Hillary Clinton is struggling to shore up the millennial vote and has turned to former Vice President Al Gore for help.
Clinton is apparently hoping Gore can energize the youth vote on the issue of climate change, and also serve to remind them about the lasting consequences of voting for a third party candidate given his experience in 2000.
But the chances Gore will help win millennials over? Not very likely.
Here’s what one left wing millennial has to say about it:
We millennials -- at 33, I'm at the top of the range -- are primed to hear these arguments. As a group, we care more about climate change than older voters. That only makes sense considering we (and all future generations) will inherit an era of rising seas and super droughts associated with our continued addiction to fossil fuels like oil, coal and natural gas.
But Al Gore? Please.
He's exactly the wrong person to boost the millennial vote. […]
But the optics here are awful. One reason so many liberal millennials voted for Bernie Sanders in the Democratic primary is they didn't want to see another Clinton in the White House. They want change -- less inequality, better health care, smarter climate policies, a fix to the student debt crisis -- not more of the same. Clinton's biggest challenge with young voters, who tend to lean left, and who should be on board with many of her policies, is that she represents the old guard.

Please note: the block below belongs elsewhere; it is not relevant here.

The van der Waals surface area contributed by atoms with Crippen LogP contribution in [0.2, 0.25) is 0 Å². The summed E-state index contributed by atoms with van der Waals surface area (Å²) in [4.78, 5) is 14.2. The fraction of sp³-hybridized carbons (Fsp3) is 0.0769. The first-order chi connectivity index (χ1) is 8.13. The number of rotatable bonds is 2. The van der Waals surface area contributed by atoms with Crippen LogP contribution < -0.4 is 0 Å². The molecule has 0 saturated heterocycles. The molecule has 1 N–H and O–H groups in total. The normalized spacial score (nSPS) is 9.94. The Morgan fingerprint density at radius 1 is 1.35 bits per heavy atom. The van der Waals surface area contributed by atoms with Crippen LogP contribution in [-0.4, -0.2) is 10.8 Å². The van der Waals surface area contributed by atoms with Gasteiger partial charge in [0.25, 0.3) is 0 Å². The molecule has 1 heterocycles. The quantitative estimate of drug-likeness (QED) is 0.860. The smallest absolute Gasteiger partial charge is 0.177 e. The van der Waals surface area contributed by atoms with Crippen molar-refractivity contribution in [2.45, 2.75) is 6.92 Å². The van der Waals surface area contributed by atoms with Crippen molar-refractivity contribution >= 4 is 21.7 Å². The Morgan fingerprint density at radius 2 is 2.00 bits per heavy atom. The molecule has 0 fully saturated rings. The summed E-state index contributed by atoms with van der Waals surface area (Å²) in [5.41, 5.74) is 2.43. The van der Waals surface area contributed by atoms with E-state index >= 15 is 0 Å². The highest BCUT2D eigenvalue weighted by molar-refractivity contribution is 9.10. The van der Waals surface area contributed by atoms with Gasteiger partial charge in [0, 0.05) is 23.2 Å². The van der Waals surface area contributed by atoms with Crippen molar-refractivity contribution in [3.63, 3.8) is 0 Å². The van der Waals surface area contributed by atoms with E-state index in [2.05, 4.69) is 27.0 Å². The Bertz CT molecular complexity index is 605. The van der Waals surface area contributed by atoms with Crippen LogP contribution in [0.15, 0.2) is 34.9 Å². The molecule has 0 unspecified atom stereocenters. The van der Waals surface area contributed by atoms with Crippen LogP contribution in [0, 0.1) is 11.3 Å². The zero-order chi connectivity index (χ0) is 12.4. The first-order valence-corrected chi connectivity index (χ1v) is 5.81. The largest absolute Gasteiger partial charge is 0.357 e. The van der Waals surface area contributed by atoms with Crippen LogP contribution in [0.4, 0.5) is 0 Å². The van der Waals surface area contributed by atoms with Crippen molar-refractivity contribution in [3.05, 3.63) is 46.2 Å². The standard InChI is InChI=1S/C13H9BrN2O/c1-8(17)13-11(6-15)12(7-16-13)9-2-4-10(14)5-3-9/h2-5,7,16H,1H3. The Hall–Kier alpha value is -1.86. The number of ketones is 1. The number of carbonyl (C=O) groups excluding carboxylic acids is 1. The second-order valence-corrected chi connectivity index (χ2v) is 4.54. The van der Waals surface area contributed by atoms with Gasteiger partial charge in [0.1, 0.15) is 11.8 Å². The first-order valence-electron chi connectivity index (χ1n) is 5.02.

Gore only will underscore this problem.
He's the very oldest of the old guard.
According to a recent Quinnipiac poll, 29 percent of likely voters between the ages of 18 and 34 would rather vote for Gary Johnson or Jill Stein. Clinton only received 31 percent support—still more than Trump’s 26 percent but not enough to ensure a comfortable margin of victory among this demographic.